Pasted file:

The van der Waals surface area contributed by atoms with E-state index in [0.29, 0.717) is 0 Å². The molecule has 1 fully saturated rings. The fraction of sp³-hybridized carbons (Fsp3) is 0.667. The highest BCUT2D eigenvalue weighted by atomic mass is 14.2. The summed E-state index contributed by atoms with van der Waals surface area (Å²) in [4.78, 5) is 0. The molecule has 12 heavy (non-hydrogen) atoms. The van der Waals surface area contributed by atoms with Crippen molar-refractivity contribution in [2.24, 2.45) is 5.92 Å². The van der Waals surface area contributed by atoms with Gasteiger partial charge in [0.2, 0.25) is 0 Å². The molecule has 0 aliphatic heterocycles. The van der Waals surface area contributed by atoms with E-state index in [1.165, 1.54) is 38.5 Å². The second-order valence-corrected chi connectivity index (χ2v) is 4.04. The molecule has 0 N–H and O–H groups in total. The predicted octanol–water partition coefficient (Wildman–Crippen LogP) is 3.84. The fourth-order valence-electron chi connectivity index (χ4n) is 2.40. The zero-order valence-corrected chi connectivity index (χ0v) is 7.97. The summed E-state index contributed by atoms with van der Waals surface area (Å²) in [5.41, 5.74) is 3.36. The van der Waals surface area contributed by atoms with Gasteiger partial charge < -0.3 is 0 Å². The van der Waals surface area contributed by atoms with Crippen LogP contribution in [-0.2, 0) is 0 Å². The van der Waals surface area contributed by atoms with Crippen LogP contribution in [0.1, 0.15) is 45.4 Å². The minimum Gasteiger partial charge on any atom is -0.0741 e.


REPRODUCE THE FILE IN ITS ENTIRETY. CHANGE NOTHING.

The van der Waals surface area contributed by atoms with E-state index in [0.29, 0.717) is 0 Å². The molecule has 1 fully saturated rings. The fraction of sp³-hybridized carbons (Fsp3) is 0.667. The highest BCUT2D eigenvalue weighted by atomic mass is 14.2. The summed E-state index contributed by atoms with van der Waals surface area (Å²) in [4.78, 5) is 0. The molecule has 12 heavy (non-hydrogen) atoms. The van der Waals surface area contributed by atoms with Crippen molar-refractivity contribution in [2.24, 2.45) is 5.92 Å². The van der Waals surface area contributed by atoms with Gasteiger partial charge in [0.2, 0.25) is 0 Å². The molecule has 0 aliphatic heterocycles. The van der Waals surface area contributed by atoms with E-state index in [1.165, 1.54) is 38.5 Å². The second-order valence-corrected chi connectivity index (χ2v) is 4.04. The molecule has 0 N–H and O–H groups in total. The predicted octanol–water partition coefficient (Wildman–Crippen LogP) is 3.84. The fourth-order valence-electron chi connectivity index (χ4n) is 2.40. The zero-order valence-corrected chi connectivity index (χ0v) is 7.97. The summed E-state index contributed by atoms with van der Waals surface area (Å²) in [5.41, 5.74) is 3.36. The van der Waals surface area contributed by atoms with Gasteiger partial charge < -0.3 is 0 Å². The van der Waals surface area contributed by atoms with Crippen LogP contribution in [-0.2, 0) is 0 Å². The van der Waals surface area contributed by atoms with Crippen LogP contribution in [0.1, 0.15) is 45.4 Å². The minimum Gasteiger partial charge on any atom is -0.0741 e.